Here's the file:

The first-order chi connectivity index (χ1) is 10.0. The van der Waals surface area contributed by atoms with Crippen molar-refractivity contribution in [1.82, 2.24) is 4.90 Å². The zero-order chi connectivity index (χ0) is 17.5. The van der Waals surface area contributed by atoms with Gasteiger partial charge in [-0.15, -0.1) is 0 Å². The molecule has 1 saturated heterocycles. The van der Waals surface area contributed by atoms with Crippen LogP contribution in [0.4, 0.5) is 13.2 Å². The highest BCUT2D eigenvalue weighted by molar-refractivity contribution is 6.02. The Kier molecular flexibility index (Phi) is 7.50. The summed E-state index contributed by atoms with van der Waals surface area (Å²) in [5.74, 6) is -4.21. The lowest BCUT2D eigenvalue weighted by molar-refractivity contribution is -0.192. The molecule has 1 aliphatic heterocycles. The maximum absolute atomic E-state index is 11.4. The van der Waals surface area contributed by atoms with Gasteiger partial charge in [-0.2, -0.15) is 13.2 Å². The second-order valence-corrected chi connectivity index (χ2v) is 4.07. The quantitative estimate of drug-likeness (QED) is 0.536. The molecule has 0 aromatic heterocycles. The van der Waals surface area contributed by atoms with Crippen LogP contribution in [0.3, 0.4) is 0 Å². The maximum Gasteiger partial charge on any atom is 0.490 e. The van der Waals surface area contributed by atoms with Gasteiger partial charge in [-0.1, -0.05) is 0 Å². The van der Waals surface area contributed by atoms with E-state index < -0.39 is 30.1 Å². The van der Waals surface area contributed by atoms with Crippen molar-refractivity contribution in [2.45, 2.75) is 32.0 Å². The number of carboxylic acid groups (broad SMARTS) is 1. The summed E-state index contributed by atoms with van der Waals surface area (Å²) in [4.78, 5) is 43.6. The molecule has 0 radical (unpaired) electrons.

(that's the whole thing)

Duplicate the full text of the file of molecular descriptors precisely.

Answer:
The first-order chi connectivity index (χ1) is 10.0. The van der Waals surface area contributed by atoms with Crippen molar-refractivity contribution in [1.82, 2.24) is 4.90 Å². The zero-order chi connectivity index (χ0) is 17.5. The van der Waals surface area contributed by atoms with Gasteiger partial charge in [-0.15, -0.1) is 0 Å². The molecule has 1 saturated heterocycles. The van der Waals surface area contributed by atoms with Crippen LogP contribution in [0.4, 0.5) is 13.2 Å². The highest BCUT2D eigenvalue weighted by molar-refractivity contribution is 6.02. The Kier molecular flexibility index (Phi) is 7.50. The summed E-state index contributed by atoms with van der Waals surface area (Å²) in [5.74, 6) is -4.21. The lowest BCUT2D eigenvalue weighted by molar-refractivity contribution is -0.192. The molecule has 1 aliphatic heterocycles. The maximum absolute atomic E-state index is 11.4. The van der Waals surface area contributed by atoms with Gasteiger partial charge in [-0.2, -0.15) is 13.2 Å². The second-order valence-corrected chi connectivity index (χ2v) is 4.07. The quantitative estimate of drug-likeness (QED) is 0.536. The molecule has 0 aromatic heterocycles. The van der Waals surface area contributed by atoms with Crippen LogP contribution in [0.3, 0.4) is 0 Å². The maximum Gasteiger partial charge on any atom is 0.490 e. The van der Waals surface area contributed by atoms with Gasteiger partial charge in [-0.1, -0.05) is 0 Å². The van der Waals surface area contributed by atoms with E-state index < -0.39 is 30.1 Å². The van der Waals surface area contributed by atoms with Crippen molar-refractivity contribution in [2.45, 2.75) is 32.0 Å². The number of carboxylic acid groups (broad SMARTS) is 1. The summed E-state index contributed by atoms with van der Waals surface area (Å²) in [4.78, 5) is 43.6. The molecule has 0 radical (unpaired) electrons.